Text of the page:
Max Denis – denis.max@mayo.edu      507-266-7449

Leighton Wan – wan.leighton@mayo.edu

Matthew Cheong – cheong.matthew@mayo.edu

Mostafa Fatemi – fatemi.mostafa@mayo.edu

Azra Alizad – alizad.azra@mayo.edu    507-254-5970


Mayo Clinic College of Medicine
200 1st St SW
Rochester, MN 55905


Popular version of paper 2aBAa5, “Bone demineralization assessment using acoustic radiation force”

Presented Tuesday morning, May 24, 2016, 9:00 AM in Snowbird/Brighton room

171st ASA Meeting, Salt Lake City, Utah


The assessment of the human skeletal health condition is of great importance ranging from newborn infants to the elderly. Annually, approximately fifty percent of the 550,000 premature newborn infants in the United States suffer from bone metabolism related disorders such as osteopenia, which affect the bone development process into childhood. As we age through adulthood, reductions in our bone mass increases due an unbalance activity in the bone reformation process leading to bone diseases such as osteoporosis; putting a person at risk for fractures in the neck, hip and forearm areas.

Currently bone assessment tools include dual-energy X-ray absorptiometry (DEXA), and quantitative ultrasound (QUS). DEXA is the leading clinical bone quality assessment tool, detecting small changes in bone mineral content and density. However, DEXA uses ionizing radiation for imaging thus exposing patients to very low radiation doses. This can be problematic for frequent clinical visits to monitor the efficacy of prescribed medications and therapies.

QUS has been sought as a nonionizing and noninvasive alternative to DEXA. QUS utilizes measurements of ultrasonic waves between a transmitting and a receiving transducer aligned in parallel along bone surface. Speed of sound (SOS) measurements of the received ultrasonic signal is used to characterize the bone material properties. The determination of the SOS parameter is susceptible to the amount of soft tissue between the skin surface and the bone. Thus, we propose utilizing a high intensity ultrasonic wave known as a “push beam” to exert a force on the bone surface thereby generating vibrations. This will minimize the effects of the soft tissue. The radiate sound wave due to these vibrations are captured and used to analyze the bone mechanical properties.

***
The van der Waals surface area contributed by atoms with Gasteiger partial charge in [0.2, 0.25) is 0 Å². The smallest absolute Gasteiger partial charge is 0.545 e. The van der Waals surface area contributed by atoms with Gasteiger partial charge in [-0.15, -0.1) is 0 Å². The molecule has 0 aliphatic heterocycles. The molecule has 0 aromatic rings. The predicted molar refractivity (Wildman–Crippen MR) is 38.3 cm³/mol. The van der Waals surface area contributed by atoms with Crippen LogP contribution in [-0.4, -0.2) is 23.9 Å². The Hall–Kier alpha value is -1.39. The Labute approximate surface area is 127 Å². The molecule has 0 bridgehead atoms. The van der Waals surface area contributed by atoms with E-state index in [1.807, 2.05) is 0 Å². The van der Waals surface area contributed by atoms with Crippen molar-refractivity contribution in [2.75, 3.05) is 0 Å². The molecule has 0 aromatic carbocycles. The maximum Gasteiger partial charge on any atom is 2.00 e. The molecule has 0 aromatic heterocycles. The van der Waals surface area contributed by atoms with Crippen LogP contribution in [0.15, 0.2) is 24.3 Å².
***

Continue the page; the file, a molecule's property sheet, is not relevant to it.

This work demonstrates the feasibility of evaluating bone mechanical properties from sound waves due to bone vibrations. Under an approved protocol by the Mayo Clinic Institutional Review Board (IRB), human volunteers were recruited to undergo our noninvasive bone assessment technique. Our cohort consisted of clinically confirmed osteopenia and osteoporosis patients, as well as normal volunteers without a history of bone fractures. An ultrasound probe and hydrophone were placed along the volunteers’ tibia bone (Figure 1a). A B-mode ultrasound was used to guide the placement of our push beam focal point onto the bone surface underneath the skin layer (Figure 1b). The SOS was obtained from the measurements.


Figure 1. (a) Probe and hydrophone alignment along the tibia bone. (b) Diagram of an image-guided push beam focal point excitation on the bone surface.

In total 14 volunteers were recruited in our ongoing study. A boxplot comparison of SOS between normal and bone diseased (osteopenia and osteoporotic) volunteers in Figure 2, shows that typically sound travels faster in healthy bones than osteoporotic and osteopenia bones with SOS median values (red line) of 3733 m/s and 2566 m/s, respectively. Hence, our technique may be useful as a noninvasive method for monitoring the skeletal health status of the premature and aging population.


Figure 2. Normal and bone diseased volunteers sound of speed comparisons.


This ongoing project is being done under an approved protocol by Mayo Institutional Review Board.


3aBA5 – Fabricating Blood Vessels with Ultrasound – Diane Dalecki, Ph.D., Eric S. Comeau, M.S., Denise C. Hocking, Ph.D.